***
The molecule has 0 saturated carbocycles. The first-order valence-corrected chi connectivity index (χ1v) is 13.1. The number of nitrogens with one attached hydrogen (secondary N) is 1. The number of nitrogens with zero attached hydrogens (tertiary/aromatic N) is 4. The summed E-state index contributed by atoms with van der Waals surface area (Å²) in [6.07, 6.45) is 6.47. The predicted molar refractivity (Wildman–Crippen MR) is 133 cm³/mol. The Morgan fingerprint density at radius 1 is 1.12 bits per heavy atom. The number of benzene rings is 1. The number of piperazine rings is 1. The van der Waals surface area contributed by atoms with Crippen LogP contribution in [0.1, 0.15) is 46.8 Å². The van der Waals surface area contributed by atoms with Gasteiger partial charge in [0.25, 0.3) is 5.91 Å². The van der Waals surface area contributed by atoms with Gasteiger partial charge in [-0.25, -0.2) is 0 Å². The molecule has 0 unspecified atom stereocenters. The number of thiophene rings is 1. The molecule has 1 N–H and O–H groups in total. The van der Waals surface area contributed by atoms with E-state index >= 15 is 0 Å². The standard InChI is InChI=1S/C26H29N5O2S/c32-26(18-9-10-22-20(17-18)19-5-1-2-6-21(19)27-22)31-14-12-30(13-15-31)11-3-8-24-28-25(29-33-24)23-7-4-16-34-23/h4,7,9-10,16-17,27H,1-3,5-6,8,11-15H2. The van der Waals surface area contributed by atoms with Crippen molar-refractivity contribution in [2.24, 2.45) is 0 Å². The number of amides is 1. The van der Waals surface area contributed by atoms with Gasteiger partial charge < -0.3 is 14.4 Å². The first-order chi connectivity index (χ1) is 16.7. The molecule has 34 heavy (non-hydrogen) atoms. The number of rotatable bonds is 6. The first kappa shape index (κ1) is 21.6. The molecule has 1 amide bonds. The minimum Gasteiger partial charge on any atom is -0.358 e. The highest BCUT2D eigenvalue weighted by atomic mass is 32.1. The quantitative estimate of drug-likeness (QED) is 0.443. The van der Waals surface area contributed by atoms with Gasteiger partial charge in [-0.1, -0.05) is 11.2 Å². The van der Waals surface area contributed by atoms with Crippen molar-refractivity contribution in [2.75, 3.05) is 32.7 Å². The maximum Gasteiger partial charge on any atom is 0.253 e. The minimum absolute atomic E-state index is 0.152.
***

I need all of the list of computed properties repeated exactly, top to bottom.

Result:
The molecule has 0 saturated carbocycles. The first-order valence-corrected chi connectivity index (χ1v) is 13.1. The number of nitrogens with one attached hydrogen (secondary N) is 1. The number of nitrogens with zero attached hydrogens (tertiary/aromatic N) is 4. The summed E-state index contributed by atoms with van der Waals surface area (Å²) in [6.07, 6.45) is 6.47. The predicted molar refractivity (Wildman–Crippen MR) is 133 cm³/mol. The Morgan fingerprint density at radius 1 is 1.12 bits per heavy atom. The number of benzene rings is 1. The number of piperazine rings is 1. The van der Waals surface area contributed by atoms with Crippen LogP contribution in [0.1, 0.15) is 46.8 Å². The van der Waals surface area contributed by atoms with Gasteiger partial charge in [0.25, 0.3) is 5.91 Å². The van der Waals surface area contributed by atoms with Gasteiger partial charge in [-0.25, -0.2) is 0 Å². The molecule has 0 unspecified atom stereocenters. The number of thiophene rings is 1. The molecule has 1 N–H and O–H groups in total. The van der Waals surface area contributed by atoms with E-state index >= 15 is 0 Å². The standard InChI is InChI=1S/C26H29N5O2S/c32-26(18-9-10-22-20(17-18)19-5-1-2-6-21(19)27-22)31-14-12-30(13-15-31)11-3-8-24-28-25(29-33-24)23-7-4-16-34-23/h4,7,9-10,16-17,27H,1-3,5-6,8,11-15H2. The van der Waals surface area contributed by atoms with Crippen molar-refractivity contribution in [2.24, 2.45) is 0 Å². The number of amides is 1. The van der Waals surface area contributed by atoms with Gasteiger partial charge < -0.3 is 14.4 Å². The first-order chi connectivity index (χ1) is 16.7. The molecule has 34 heavy (non-hydrogen) atoms. The number of rotatable bonds is 6. The first kappa shape index (κ1) is 21.6. The molecule has 1 amide bonds. The minimum Gasteiger partial charge on any atom is -0.358 e. The highest BCUT2D eigenvalue weighted by atomic mass is 32.1. The quantitative estimate of drug-likeness (QED) is 0.443. The van der Waals surface area contributed by atoms with Gasteiger partial charge in [-0.1, -0.05) is 11.2 Å². The van der Waals surface area contributed by atoms with Crippen molar-refractivity contribution in [2.75, 3.05) is 32.7 Å². The maximum Gasteiger partial charge on any atom is 0.253 e. The minimum absolute atomic E-state index is 0.152.